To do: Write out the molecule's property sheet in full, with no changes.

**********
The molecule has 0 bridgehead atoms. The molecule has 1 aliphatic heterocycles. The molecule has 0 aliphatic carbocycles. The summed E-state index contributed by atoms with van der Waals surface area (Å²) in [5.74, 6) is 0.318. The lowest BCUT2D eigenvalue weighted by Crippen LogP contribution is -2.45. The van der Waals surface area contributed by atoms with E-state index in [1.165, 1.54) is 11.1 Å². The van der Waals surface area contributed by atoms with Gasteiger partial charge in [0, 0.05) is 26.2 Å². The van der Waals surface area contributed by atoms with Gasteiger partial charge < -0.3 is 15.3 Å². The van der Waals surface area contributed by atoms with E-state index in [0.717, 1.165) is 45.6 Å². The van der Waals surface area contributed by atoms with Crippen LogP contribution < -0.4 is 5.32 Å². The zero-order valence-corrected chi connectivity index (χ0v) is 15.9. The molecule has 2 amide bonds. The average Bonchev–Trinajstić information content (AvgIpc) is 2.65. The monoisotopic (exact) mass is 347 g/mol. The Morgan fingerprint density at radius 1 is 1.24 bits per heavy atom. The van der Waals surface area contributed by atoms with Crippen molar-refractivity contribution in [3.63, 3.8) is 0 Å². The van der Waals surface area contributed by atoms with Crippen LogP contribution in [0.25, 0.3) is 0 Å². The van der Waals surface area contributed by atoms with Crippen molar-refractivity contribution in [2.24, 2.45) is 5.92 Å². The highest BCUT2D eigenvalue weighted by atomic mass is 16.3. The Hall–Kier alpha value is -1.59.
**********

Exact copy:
The molecule has 0 bridgehead atoms. The molecule has 1 aliphatic heterocycles. The molecule has 0 aliphatic carbocycles. The summed E-state index contributed by atoms with van der Waals surface area (Å²) in [5.74, 6) is 0.318. The lowest BCUT2D eigenvalue weighted by Crippen LogP contribution is -2.45. The van der Waals surface area contributed by atoms with E-state index in [1.165, 1.54) is 11.1 Å². The van der Waals surface area contributed by atoms with Gasteiger partial charge in [0, 0.05) is 26.2 Å². The van der Waals surface area contributed by atoms with Gasteiger partial charge < -0.3 is 15.3 Å². The van der Waals surface area contributed by atoms with E-state index in [0.717, 1.165) is 45.6 Å². The van der Waals surface area contributed by atoms with Crippen LogP contribution < -0.4 is 5.32 Å². The zero-order valence-corrected chi connectivity index (χ0v) is 15.9. The molecule has 2 amide bonds. The average Bonchev–Trinajstić information content (AvgIpc) is 2.65. The monoisotopic (exact) mass is 347 g/mol. The Morgan fingerprint density at radius 1 is 1.24 bits per heavy atom. The van der Waals surface area contributed by atoms with Crippen molar-refractivity contribution in [3.63, 3.8) is 0 Å². The van der Waals surface area contributed by atoms with Crippen LogP contribution in [0.25, 0.3) is 0 Å². The van der Waals surface area contributed by atoms with Crippen molar-refractivity contribution in [2.24, 2.45) is 5.92 Å². The highest BCUT2D eigenvalue weighted by atomic mass is 16.3. The Hall–Kier alpha value is -1.59.